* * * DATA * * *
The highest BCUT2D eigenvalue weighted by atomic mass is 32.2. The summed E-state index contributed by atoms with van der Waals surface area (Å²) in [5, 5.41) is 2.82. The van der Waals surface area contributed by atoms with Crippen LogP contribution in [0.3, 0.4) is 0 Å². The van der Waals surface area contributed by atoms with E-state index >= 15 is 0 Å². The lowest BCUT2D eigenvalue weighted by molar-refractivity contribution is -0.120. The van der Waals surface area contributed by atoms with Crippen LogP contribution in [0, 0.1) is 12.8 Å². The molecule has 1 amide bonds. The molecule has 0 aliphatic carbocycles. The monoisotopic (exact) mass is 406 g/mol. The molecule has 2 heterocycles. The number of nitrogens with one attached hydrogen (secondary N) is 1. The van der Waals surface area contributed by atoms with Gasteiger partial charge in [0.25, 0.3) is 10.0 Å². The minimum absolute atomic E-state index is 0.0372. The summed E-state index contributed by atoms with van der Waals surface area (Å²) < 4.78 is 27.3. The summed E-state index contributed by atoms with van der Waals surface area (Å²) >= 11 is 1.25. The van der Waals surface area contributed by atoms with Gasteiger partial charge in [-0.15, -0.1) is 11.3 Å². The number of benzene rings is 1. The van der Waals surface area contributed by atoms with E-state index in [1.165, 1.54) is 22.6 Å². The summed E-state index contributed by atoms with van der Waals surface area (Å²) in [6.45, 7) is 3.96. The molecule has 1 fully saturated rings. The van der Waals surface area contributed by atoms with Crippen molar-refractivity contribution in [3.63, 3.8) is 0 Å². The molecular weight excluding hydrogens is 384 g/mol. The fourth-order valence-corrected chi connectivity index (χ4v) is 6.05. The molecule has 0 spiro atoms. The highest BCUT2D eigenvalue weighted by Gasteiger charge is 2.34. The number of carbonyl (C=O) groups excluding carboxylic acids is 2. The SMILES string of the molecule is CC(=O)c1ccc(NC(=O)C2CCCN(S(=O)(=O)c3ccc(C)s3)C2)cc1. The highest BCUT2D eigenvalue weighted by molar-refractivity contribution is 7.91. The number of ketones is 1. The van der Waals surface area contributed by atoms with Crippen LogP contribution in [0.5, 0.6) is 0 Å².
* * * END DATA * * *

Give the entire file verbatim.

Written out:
The highest BCUT2D eigenvalue weighted by atomic mass is 32.2. The summed E-state index contributed by atoms with van der Waals surface area (Å²) in [5, 5.41) is 2.82. The van der Waals surface area contributed by atoms with Crippen LogP contribution in [0.3, 0.4) is 0 Å². The van der Waals surface area contributed by atoms with E-state index >= 15 is 0 Å². The lowest BCUT2D eigenvalue weighted by molar-refractivity contribution is -0.120. The van der Waals surface area contributed by atoms with Crippen LogP contribution in [0, 0.1) is 12.8 Å². The molecule has 1 amide bonds. The molecule has 0 aliphatic carbocycles. The monoisotopic (exact) mass is 406 g/mol. The molecule has 2 heterocycles. The number of nitrogens with one attached hydrogen (secondary N) is 1. The van der Waals surface area contributed by atoms with Gasteiger partial charge in [0.25, 0.3) is 10.0 Å². The minimum absolute atomic E-state index is 0.0372. The summed E-state index contributed by atoms with van der Waals surface area (Å²) < 4.78 is 27.3. The summed E-state index contributed by atoms with van der Waals surface area (Å²) >= 11 is 1.25. The van der Waals surface area contributed by atoms with Gasteiger partial charge in [-0.15, -0.1) is 11.3 Å². The number of benzene rings is 1. The van der Waals surface area contributed by atoms with E-state index in [1.165, 1.54) is 22.6 Å². The summed E-state index contributed by atoms with van der Waals surface area (Å²) in [6.45, 7) is 3.96. The molecule has 1 fully saturated rings. The van der Waals surface area contributed by atoms with Crippen molar-refractivity contribution in [3.63, 3.8) is 0 Å². The molecular weight excluding hydrogens is 384 g/mol. The fourth-order valence-corrected chi connectivity index (χ4v) is 6.05. The molecule has 0 spiro atoms. The highest BCUT2D eigenvalue weighted by Gasteiger charge is 2.34. The number of carbonyl (C=O) groups excluding carboxylic acids is 2. The SMILES string of the molecule is CC(=O)c1ccc(NC(=O)C2CCCN(S(=O)(=O)c3ccc(C)s3)C2)cc1. The highest BCUT2D eigenvalue weighted by molar-refractivity contribution is 7.91. The number of ketones is 1. The van der Waals surface area contributed by atoms with Crippen LogP contribution in [0.5, 0.6) is 0 Å².